Tokyo, July 27 (Reuters)-In boxing, it was a Uzbek playing drums. At table tennis, the flag-waving Chinese cheered so much that the Japanese media complained that it felt like an away match for the home team.
The Olympics may have no official supporters, but a national delegation in Tokyo has made a fuss and replaced fans locked out by anti-coronavirus measures.
Technically, support is not allowed due to the risk of COVID-19 infection, but it was difficult to enforce the rules during the Olympic high drama.
A Mongolian coach hit a plastic bleacher when a women’s team played 3×3 basketball at Aomi Urban Sports Park in Tokyo.
One of the coaches, Tugsjargal Sambuu, said he was cheering on behalf of all the fans who couldn’t attend.
“Many Mongolians live in Japan. They really want to support our team,” Sambuu said. “There are a lot of fans in Tokyo, but the audience is not allowed.”
Russian gymnast Lilia Akhaimova said she and her teammates did their best to make up for the absent fans.
“Honestly, we were cheering for each other, so we didn’t pay much attention to each other. We shouted at each other,” a 24-year-old woman told reporters.
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Chinese supporters have visibly raised their voices.
In 3×3 basketball, the opposite team waved and chanted a flag when they attempted a free throw.
At table tennis on Monday, dozens of Chinese supporters were at hand as a long and invincible pair of Xu Xin and Liu Shiwen was upset by Jun Mizutani and Mima Ito.
At one fierce moment, Chinese supporters walked to the front row of the media zone and began screaming for Xu and Liu’s names, cheering.
Japanese coach Yosuke Kurashima said the team is accustomed to the fierce cheers of Chinese fans.
“We are usually surrounded by thousands and tens of thousands of spectators, and Chinese supporters drown our side. Therefore, we were not worried about the cheers of China at all. Rather, they tried not to beat us with their cheers. “
At the Tokyo Aquatics Center on Tuesday, divers emerged from the surface and cheered from teammates, coaches and executives. Members of the Canadian team gathered in the front row in red shirts with white maple leaves.
After winning a silver medal with teammate Delaney Schnell, American Jessica Parratto said, “It creates a world of difference.” “We know that Team USA is always yelling and very uncomfortable. We love it.”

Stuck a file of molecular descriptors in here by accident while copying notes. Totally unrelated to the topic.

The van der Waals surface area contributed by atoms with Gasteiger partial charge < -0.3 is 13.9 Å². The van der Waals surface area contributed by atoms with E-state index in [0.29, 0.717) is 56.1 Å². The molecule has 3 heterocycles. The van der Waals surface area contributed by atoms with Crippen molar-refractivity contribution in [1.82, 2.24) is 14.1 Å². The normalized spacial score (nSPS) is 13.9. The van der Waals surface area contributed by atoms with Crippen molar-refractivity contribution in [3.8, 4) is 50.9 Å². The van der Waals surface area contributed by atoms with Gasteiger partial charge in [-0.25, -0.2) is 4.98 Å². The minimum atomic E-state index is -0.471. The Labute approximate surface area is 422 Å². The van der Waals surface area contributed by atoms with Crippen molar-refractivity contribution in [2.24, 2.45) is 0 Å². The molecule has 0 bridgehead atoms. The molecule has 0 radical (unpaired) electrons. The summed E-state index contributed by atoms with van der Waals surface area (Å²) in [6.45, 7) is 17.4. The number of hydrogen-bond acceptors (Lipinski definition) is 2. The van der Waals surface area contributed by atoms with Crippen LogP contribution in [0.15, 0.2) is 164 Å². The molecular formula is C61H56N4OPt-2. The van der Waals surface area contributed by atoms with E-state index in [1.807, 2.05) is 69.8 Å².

The Tokyo Olympics were held one year later, without spectators. This is an unprecedented measure to avoid superspreading events and reassure nervous Japanese who oppose hosting the Olympics during a pandemic.
German gymnast Sarah Voss said he was accustomed to competing without spectators after preparing and qualifying without spectators.
“I think we had a big family and a lot of people at home and they supported us. We supported ourselves,” she said.
Images shared on social media showed large and small crowds gathering around the world to celebrate the Olympic athletes.
In Hong Kong, it seemed that hundreds of people gathered in a shopping mall and watched the swordfighter Cheung Ka Long receive a medal.
Broadcaster NBC footage showed a crowd of enthusiastic fans enthusiastic about the gymnasium in a small town in Alaska when 17-year-old swimmer Lydia Jacoby won the women’s 100m breaststroke.
But at the Nippon Budokan in Tokyo, where judo is practiced, one source told Reuters that he was fed up with people asking him to stand.
“It’s the media and the people involved in the Olympics who continue to ask us to put them on the stand,” officials refused to be identified.
“It’s becoming a problem.”
Reported by Hidemi Yamamitsu, Gabriel Tetrault Faber, Rocky Swift, Tetsushi Kajimoto, Amy Tennery, and Sdipto Gangley.Written by David Doran; edited by Peter Rutherford and Muralikumar Anantharaman
Our standard: Thomson Reuters Trust Principles.
Noisy delegation makes up for spectators who were absent from the game
Source link Noisy delegation makes up for spectators who were absent from the game